Stark warning Earth's climate warmest for 1000 years

@andygogo (1579)
December 31, 2006 2:23am CST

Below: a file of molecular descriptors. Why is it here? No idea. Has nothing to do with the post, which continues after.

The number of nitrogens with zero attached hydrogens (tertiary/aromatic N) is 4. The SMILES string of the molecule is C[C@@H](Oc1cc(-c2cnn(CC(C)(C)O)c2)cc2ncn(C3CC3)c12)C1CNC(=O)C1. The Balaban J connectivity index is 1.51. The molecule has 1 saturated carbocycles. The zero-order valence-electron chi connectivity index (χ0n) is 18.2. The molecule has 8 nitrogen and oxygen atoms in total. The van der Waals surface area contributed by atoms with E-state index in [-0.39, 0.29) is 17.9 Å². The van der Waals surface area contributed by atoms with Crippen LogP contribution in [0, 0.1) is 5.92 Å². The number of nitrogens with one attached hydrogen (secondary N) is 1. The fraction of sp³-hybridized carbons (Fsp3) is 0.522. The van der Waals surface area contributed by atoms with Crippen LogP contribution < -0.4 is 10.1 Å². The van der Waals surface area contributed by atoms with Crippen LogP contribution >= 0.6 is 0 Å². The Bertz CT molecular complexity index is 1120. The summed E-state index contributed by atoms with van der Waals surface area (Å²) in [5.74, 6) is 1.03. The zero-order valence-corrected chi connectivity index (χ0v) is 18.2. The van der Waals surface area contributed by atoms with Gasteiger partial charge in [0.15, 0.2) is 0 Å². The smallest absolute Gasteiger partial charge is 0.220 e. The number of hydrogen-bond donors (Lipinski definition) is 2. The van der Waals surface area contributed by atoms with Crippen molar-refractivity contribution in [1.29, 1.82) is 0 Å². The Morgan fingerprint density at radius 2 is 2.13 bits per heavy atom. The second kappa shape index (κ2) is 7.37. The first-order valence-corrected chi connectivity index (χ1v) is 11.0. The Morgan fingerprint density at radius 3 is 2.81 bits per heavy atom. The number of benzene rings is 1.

Stark warning Earth's climate warmest for 1000 years CD Sorry about the duplication. A claim as big as this is sure to be seen as "alarmist nonsense". It may (just may) repeat again MAY be true. Or are 1300 researchers wrong with no chance of being correct?. I think that there is a small chance this really is an unprecedented potential disaster. Just a SMALL chance----- but what is at stake is everything. Simply read the report folks nothing more. If you think there is no chance of a disaster say so. While you are at it if you disagree , please say why your opinion is better than such a massive report. I hope you are right. @@@@@@@@@@@@@@@@@@@@@@@@@@ The most comprehensive survey ever into the state of the planet concludes that human activities threaten the Earth's ability to sustain future generations. The report says the way society obtains its resources has caused irreversible changes that are degrading the natural processes that support life on Earth. This will compromise efforts to address hunger, poverty and improve healthcare. The Millennium Ecosystem Assessment was drawn up by 1,300 researchers from 95 nations over a period of four years. It reports that humans have changed most ecosystems beyond recognition in a dramatically short space of time. The way society has sourced its food, fresh water, timber, fibre and fuel over the past 50 years has seriously degraded the environment, the assessment (MA) concludes. The current state of affairs is likely to be a road block to the Millennium Development Goals agreed to by the world leaders at the United Nations in 2000, it says. "Any progress achieved in addressing the goals of poverty and hunger eradication, improved health, and environmental protection is unlikely to be sustained if most of the ecosystem 'services' on which humanity relies continue to be degraded," the report states. Way forward It says the requirements of a burgeoning world population after WW II drove an unsustainable rush for natural resources. More land was converted to agriculture since 1945 than in the 18th and 19th Centuries combined. More than half of all the synthetic nitrogen fertilisers - first made in 1913 - ever used on the planet were deployed after 1985. The MA authors say the pressure for resources has resulted in a substantial and largely irreversible loss in diversity of life on Earth, with some 10-30% of the mammal, bird and amphibian species currently threatened with extinction. They report only four ecosystem "services" have been enhanced in the last 50 years: increases in crop, livestock and aquaculture production, and increased carbon sequestration for global climate regulation. Two services - fisheries and fresh water - are now well beyond levels that can sustain current, much less future, demands. The experts warn these problems will substantially diminish the benefits for future generations. The assessment runs to 2,500 pages and is intended to inform global policy initiatives. It says changes in consumption patterns, better education, new technologies and higher prices for exploiting ecosystems could all help slow the damage being done to the planet. Global value "The over-riding conclusion of this assessment is that it lies within the power of human societies to ease the strains we are putting on the nature services of the planet, while continuing to use them to bring better living standards to all," the MA board of directors said in a statement. "Achieving this, however, will require radical changes in the way nature is treated at every level of decision-making and new ways of cooperation between government, business and civil society. The warning signs are there for all of us to see. The future now lies in our hands." The MA has cost some $20m to put together. It was funded by the Global Environment Facility, the United Nations Foundation, the David and Lucile Packard Foundation, the World Bank and others. Kofi Annan, the UN secretary-general, said the study "shows how human activities are causing environmental damage on a massive scale throughout the world, and how biodiversity - the very basis for life on Earth - is declining at an alarming rate". He went on: "Only by understanding the environment and how it works can we make the necessary decisions to protect it. Only by valuing all our precious natural and human resources can we hope to build a sustainable future." The report's details were being released on Wednesday at meetings in London, Washington DC, Tokyo, Brasilia, Cairo, Beijing, Nairobi, and New Delhi. More detailed assessments of world regions will follow later in the year. ASSESSMENT OVERVIEW Humans have radically altered ecosystems in the past 50 years Changes have brought many gains but at high ecosystem cost Further unsustainable practices will threaten development goals Workable solutions will require significant changes in policy [ Last edited by christopher_104 at 2006-2-10 04:12 PM ]
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